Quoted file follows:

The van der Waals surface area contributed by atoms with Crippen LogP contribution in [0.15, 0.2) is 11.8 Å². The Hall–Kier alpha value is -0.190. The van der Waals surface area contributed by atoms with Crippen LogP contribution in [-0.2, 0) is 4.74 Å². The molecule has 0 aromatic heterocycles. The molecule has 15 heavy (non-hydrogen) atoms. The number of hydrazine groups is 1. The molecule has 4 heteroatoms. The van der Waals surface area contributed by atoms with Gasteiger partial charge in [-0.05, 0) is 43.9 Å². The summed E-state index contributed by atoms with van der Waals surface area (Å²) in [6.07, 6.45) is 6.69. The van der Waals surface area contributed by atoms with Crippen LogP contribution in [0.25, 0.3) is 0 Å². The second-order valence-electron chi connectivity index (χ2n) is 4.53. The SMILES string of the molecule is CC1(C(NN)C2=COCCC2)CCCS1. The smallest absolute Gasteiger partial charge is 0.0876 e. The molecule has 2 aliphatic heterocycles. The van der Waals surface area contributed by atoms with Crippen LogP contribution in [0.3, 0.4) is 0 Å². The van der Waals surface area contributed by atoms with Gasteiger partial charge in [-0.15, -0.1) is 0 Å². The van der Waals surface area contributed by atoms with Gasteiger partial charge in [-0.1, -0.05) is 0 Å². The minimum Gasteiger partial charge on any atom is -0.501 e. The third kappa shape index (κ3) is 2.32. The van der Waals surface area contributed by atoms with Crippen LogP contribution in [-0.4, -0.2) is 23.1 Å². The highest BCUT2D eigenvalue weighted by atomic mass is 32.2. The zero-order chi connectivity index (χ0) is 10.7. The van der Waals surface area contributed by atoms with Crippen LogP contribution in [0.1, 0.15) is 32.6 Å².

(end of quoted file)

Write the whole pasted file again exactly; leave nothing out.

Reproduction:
The van der Waals surface area contributed by atoms with Crippen LogP contribution in [0.15, 0.2) is 11.8 Å². The Hall–Kier alpha value is -0.190. The van der Waals surface area contributed by atoms with Crippen LogP contribution in [-0.2, 0) is 4.74 Å². The molecule has 0 aromatic heterocycles. The molecule has 15 heavy (non-hydrogen) atoms. The number of hydrazine groups is 1. The molecule has 4 heteroatoms. The van der Waals surface area contributed by atoms with Gasteiger partial charge in [-0.05, 0) is 43.9 Å². The summed E-state index contributed by atoms with van der Waals surface area (Å²) in [6.07, 6.45) is 6.69. The van der Waals surface area contributed by atoms with Crippen LogP contribution in [0.25, 0.3) is 0 Å². The second-order valence-electron chi connectivity index (χ2n) is 4.53. The SMILES string of the molecule is CC1(C(NN)C2=COCCC2)CCCS1. The smallest absolute Gasteiger partial charge is 0.0876 e. The molecule has 2 aliphatic heterocycles. The van der Waals surface area contributed by atoms with Crippen LogP contribution in [0.3, 0.4) is 0 Å². The van der Waals surface area contributed by atoms with Gasteiger partial charge in [-0.15, -0.1) is 0 Å². The van der Waals surface area contributed by atoms with Gasteiger partial charge in [-0.1, -0.05) is 0 Å². The minimum Gasteiger partial charge on any atom is -0.501 e. The third kappa shape index (κ3) is 2.32. The van der Waals surface area contributed by atoms with Crippen LogP contribution in [-0.4, -0.2) is 23.1 Å². The highest BCUT2D eigenvalue weighted by atomic mass is 32.2. The zero-order chi connectivity index (χ0) is 10.7. The van der Waals surface area contributed by atoms with Crippen LogP contribution in [0.1, 0.15) is 32.6 Å².